47. The Island at the end of Everything by Kiran Millwood Hargrave

Synopsis (as written on the back of the book) is as follows:

Amihan lives on Culion Island, where some of the inhabitants – including her mother – have leprosy. Culion is all she has ever known. But the arrival of malicious government official Mr Zamora changes her world forever: islanders untouched by sickness are forced to leave. Banished across the sea, she’s desperate to return, and finds a strange and fragile hope in a colony of butterflies. Can they lead her home before it’s too late?

Ability to read – At the beginning of this I struggled. It was just something about the subject matter meeting the descriptions that I couldn’t connect to. By page 96 however, I gleamed the part of the book that made me interested and overall I thought this was a strong book filled with developed characters, adventure and a good explanation of leprosy and the communities they were sent to. I had no issue with my ability to read this.

Characterisation – I thought Ami was a very strong character. Despite all the trials and tribulations she goes through, she still remains fiercely determined to make it back home. Her Nanay (Mother) was such a strong character who had learnt to live life around her leprosy and love Ami deeply. She was a strong role model for her daughter and gave a good insight into living with leprosy. Mari was the opposite of Ami but they brought a balance to each other which was needed. The character of Kidlat was fierce and silent but it was good to see the silent boy grow through the book.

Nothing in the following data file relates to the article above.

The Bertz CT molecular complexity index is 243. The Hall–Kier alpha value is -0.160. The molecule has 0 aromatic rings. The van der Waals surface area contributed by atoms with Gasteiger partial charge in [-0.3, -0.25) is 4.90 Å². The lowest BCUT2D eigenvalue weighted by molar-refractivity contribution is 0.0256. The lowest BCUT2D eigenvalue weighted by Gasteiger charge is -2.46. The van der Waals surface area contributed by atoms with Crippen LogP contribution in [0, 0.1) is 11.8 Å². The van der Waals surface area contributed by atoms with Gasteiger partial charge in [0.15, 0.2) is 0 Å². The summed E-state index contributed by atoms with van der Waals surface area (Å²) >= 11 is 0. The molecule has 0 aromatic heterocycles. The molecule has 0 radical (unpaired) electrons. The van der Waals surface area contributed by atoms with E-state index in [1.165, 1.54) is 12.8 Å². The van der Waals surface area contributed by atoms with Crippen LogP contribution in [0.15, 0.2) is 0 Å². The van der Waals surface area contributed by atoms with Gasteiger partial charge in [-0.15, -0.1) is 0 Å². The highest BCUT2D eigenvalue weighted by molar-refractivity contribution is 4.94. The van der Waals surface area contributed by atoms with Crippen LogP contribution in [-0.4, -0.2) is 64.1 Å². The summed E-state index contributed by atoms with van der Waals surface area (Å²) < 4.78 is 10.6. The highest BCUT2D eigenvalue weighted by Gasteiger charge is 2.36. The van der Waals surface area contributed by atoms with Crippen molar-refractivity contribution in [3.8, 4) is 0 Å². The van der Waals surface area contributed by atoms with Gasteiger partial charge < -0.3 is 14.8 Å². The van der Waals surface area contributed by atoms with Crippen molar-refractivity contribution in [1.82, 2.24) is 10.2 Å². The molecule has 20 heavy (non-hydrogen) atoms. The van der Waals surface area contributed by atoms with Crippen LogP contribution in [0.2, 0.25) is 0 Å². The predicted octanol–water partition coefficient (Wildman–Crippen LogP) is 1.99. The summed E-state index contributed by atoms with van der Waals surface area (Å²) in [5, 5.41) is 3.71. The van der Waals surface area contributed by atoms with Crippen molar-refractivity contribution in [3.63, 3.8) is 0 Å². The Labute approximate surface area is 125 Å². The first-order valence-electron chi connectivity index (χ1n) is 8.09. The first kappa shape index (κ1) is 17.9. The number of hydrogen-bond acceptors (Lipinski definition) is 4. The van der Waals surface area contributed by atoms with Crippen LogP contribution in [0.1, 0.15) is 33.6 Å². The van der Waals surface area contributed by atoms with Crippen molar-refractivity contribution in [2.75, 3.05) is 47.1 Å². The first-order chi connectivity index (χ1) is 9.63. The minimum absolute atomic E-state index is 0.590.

Visualisation – I visited Spinalonga when I was in Crete many years ago. So, I had the advantage of knowing what a leper colony looked like – although Spinalonga is uninhabited now – and this helped with my ability to visualise. What I had little to no knowledge on, my imagination was able to conjure up, giving me a well-rounded visualisation of what was happening.

Uniqueness – I have never read a book on leprosy before. Nor have I actively sought out the subject matter. I was a fan of Kiran Millwood Hargrave from her first book and had wanted to see if she could hit the magic again with this one – which she did a thousand times over. This was a joy to read.

Hannah xoxo

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